When it comes to creating problem-solving apps, Silicon Valley has the solutions. But when it comes to diversity, Silicon Valley has a stubborn problem of its own.
Yahoo (YHOO) has become the latest technology firm to release statistics on its workforce diversity, and the picture it paints is one that's mostly white and male. The data comes on the heels of Google (GOOG) and LinkedIn's (LNKD) disclosures that their workers are also predominantly white and male.
Yahoo, though, has the distinction of having Marissa Mayer at its helm, one of the most visible female executives in Silicon Valley. But despite her leadership, the company remains largely male, with only 37 percent of its employees female, according to a blog post from chief development officer Jackie Reses. Half of its staff is white, with only 2 percent black and 4 percent Hispanic. Roughly 39 percent of its employees are Asian.
"These statistics are only a part of the story," Reses wrote. "Yahoo works to ensure that our existing employees feel welcome and supported during their time at the company."
Still, when it comes to leadership in technology departments, only 15 percent of executives were women. Outside of technology, 52 percent of Yahoo's leadership was female.
The disclosures come after some criticized both Silicon Valley's lack of diversity and disclosures about gender and racial breakdowns. When CNNMoney tried to dig into diversity in the tech industry, it claimed that "most of the companies stonewalled us."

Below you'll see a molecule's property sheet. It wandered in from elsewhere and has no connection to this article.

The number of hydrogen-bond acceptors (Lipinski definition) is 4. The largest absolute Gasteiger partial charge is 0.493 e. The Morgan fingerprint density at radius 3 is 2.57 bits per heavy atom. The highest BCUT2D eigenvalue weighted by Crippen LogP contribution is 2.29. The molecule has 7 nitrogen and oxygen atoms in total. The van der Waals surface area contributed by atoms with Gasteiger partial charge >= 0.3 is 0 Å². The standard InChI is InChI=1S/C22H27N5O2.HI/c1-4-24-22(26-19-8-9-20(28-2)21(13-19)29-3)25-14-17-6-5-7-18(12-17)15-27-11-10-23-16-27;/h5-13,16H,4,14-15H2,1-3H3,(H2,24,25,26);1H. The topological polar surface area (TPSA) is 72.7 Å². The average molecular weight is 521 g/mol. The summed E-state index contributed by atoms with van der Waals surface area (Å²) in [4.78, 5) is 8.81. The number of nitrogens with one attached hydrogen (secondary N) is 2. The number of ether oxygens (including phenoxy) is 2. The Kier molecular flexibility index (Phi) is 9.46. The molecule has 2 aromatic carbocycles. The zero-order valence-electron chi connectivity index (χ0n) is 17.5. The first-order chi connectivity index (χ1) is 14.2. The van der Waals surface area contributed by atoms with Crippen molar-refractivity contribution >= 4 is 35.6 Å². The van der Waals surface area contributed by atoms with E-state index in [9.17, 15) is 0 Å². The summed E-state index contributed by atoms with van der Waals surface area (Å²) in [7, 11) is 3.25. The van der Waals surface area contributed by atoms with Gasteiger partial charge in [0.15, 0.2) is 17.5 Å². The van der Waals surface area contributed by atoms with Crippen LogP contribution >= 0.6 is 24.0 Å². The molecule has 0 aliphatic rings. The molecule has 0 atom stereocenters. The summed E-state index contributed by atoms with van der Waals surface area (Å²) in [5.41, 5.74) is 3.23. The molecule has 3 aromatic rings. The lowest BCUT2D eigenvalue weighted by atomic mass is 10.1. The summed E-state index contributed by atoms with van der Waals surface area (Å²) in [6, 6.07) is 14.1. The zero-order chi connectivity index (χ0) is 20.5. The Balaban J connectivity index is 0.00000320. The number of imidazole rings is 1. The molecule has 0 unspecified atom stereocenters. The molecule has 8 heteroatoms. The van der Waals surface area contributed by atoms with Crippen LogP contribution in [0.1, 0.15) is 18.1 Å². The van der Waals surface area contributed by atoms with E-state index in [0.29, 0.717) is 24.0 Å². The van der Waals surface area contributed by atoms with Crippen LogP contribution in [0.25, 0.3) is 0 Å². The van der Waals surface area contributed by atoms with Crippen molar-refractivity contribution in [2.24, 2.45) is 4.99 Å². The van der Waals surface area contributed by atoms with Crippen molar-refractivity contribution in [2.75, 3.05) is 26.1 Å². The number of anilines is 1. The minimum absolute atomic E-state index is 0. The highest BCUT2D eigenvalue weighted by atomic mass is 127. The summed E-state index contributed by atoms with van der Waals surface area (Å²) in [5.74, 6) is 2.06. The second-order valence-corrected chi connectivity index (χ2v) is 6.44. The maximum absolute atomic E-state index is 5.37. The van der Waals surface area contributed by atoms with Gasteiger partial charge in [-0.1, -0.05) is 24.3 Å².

So what's the solution to getting more women and minorities employed in Silicon Valley? Some have suggested the problem starts early on, with fewer women and minorities enrolling in computer science programs in college.
"There are lots of reasons why technology companies like Google struggle to recruit and retain women and minorities," wrote Google senior vice president Laszlo Bock in the company's blog post about diversity. "For example, women earn roughly 18 percent of all computer science degrees in the United States. Blacks and Hispanics each make up under 10 percent of U.S. college grads and each collect fewer than 10 percent of degrees in CS majors."
While more women are graduating from college and now complete more bachelor's degrees than men, there's one area of study where the share of women has actually declined: Computer science, Fast Company notes. While about one-third of computer-science graduates were women in the 1970s and 1980s, that's fallen to less than 20 percent today.
Biases still exist, Amy Yin, told the Harvard Gazette earlier this year.
"The biases may be more subtle now, but the statistics are not. When I interned at Facebook last summer, I was the only woman on a team of 12," Yin told the publication. She's concentrating in computer science and co-founded Harvard Women in Computer Science. "There's a saying that 'If you can't see it, you can't be it,' which is why we wanted to develop a community of women in computer science."